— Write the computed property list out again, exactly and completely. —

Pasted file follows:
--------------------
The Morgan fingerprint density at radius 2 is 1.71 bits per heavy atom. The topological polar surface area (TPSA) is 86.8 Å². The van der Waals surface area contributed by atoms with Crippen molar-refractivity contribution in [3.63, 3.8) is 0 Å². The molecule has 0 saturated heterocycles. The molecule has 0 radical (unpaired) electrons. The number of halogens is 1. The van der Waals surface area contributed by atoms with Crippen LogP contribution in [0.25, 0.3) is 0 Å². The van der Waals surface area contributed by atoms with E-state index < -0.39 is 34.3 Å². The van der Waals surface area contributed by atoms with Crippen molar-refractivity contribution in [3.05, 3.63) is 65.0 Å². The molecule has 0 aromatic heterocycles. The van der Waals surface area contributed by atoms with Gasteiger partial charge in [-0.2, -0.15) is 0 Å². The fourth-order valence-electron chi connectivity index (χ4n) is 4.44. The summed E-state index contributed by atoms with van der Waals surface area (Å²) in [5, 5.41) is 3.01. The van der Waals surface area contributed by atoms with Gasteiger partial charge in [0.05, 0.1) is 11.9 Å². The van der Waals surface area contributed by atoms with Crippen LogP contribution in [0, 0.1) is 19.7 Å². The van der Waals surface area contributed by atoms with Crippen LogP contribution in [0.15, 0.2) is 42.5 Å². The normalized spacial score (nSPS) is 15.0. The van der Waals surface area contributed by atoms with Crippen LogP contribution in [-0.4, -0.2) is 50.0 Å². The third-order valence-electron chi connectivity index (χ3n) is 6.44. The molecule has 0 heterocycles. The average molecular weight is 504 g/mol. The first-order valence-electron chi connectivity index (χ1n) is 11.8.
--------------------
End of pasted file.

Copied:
The Morgan fingerprint density at radius 2 is 1.71 bits per heavy atom. The topological polar surface area (TPSA) is 86.8 Å². The van der Waals surface area contributed by atoms with Crippen molar-refractivity contribution in [3.63, 3.8) is 0 Å². The molecule has 0 saturated heterocycles. The molecule has 0 radical (unpaired) electrons. The number of halogens is 1. The van der Waals surface area contributed by atoms with Crippen LogP contribution in [0.25, 0.3) is 0 Å². The van der Waals surface area contributed by atoms with E-state index < -0.39 is 34.3 Å². The van der Waals surface area contributed by atoms with Crippen molar-refractivity contribution in [3.05, 3.63) is 65.0 Å². The molecule has 0 aromatic heterocycles. The van der Waals surface area contributed by atoms with Gasteiger partial charge in [-0.2, -0.15) is 0 Å². The fourth-order valence-electron chi connectivity index (χ4n) is 4.44. The summed E-state index contributed by atoms with van der Waals surface area (Å²) in [5, 5.41) is 3.01. The van der Waals surface area contributed by atoms with Gasteiger partial charge in [0.05, 0.1) is 11.9 Å². The van der Waals surface area contributed by atoms with Crippen LogP contribution in [0, 0.1) is 19.7 Å². The van der Waals surface area contributed by atoms with Crippen LogP contribution in [0.15, 0.2) is 42.5 Å². The normalized spacial score (nSPS) is 15.0. The van der Waals surface area contributed by atoms with Crippen LogP contribution in [-0.4, -0.2) is 50.0 Å². The third-order valence-electron chi connectivity index (χ3n) is 6.44. The molecule has 0 heterocycles. The average molecular weight is 504 g/mol. The first-order valence-electron chi connectivity index (χ1n) is 11.8.